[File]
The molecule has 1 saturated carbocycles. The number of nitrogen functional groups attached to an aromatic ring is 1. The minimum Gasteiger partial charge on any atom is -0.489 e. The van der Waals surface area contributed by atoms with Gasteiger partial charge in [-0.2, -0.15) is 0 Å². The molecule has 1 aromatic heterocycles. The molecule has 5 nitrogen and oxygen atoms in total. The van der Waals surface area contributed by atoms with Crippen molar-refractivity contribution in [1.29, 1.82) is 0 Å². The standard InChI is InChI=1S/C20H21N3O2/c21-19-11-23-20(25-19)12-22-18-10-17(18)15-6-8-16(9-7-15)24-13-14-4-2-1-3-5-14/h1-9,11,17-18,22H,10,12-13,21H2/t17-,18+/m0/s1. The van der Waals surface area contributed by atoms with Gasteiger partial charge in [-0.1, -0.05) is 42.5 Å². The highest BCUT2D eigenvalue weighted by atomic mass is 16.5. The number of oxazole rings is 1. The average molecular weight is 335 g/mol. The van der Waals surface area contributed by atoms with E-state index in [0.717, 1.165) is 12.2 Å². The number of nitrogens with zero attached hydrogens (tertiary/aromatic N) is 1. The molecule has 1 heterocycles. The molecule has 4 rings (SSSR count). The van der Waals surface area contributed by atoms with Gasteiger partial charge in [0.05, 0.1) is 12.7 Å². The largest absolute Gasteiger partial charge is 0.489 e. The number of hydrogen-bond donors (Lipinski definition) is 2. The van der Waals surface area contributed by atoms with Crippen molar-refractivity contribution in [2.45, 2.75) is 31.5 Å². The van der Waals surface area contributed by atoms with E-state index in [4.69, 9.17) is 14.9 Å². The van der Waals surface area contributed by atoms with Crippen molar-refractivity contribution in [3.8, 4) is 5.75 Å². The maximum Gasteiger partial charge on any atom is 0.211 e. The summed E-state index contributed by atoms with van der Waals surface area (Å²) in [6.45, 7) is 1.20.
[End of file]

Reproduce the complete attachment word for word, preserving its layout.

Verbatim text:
The molecule has 1 saturated carbocycles. The number of nitrogen functional groups attached to an aromatic ring is 1. The minimum Gasteiger partial charge on any atom is -0.489 e. The van der Waals surface area contributed by atoms with Gasteiger partial charge in [-0.2, -0.15) is 0 Å². The molecule has 1 aromatic heterocycles. The molecule has 5 nitrogen and oxygen atoms in total. The van der Waals surface area contributed by atoms with Crippen molar-refractivity contribution in [1.29, 1.82) is 0 Å². The standard InChI is InChI=1S/C20H21N3O2/c21-19-11-23-20(25-19)12-22-18-10-17(18)15-6-8-16(9-7-15)24-13-14-4-2-1-3-5-14/h1-9,11,17-18,22H,10,12-13,21H2/t17-,18+/m0/s1. The van der Waals surface area contributed by atoms with Gasteiger partial charge in [-0.1, -0.05) is 42.5 Å². The highest BCUT2D eigenvalue weighted by atomic mass is 16.5. The number of oxazole rings is 1. The average molecular weight is 335 g/mol. The van der Waals surface area contributed by atoms with E-state index in [0.717, 1.165) is 12.2 Å². The number of nitrogens with zero attached hydrogens (tertiary/aromatic N) is 1. The molecule has 1 heterocycles. The molecule has 4 rings (SSSR count). The van der Waals surface area contributed by atoms with Gasteiger partial charge in [0.05, 0.1) is 12.7 Å². The largest absolute Gasteiger partial charge is 0.489 e. The number of hydrogen-bond donors (Lipinski definition) is 2. The van der Waals surface area contributed by atoms with Crippen molar-refractivity contribution in [2.45, 2.75) is 31.5 Å². The van der Waals surface area contributed by atoms with E-state index in [4.69, 9.17) is 14.9 Å². The van der Waals surface area contributed by atoms with Crippen molar-refractivity contribution in [3.8, 4) is 5.75 Å². The maximum Gasteiger partial charge on any atom is 0.211 e. The summed E-state index contributed by atoms with van der Waals surface area (Å²) in [6.45, 7) is 1.20.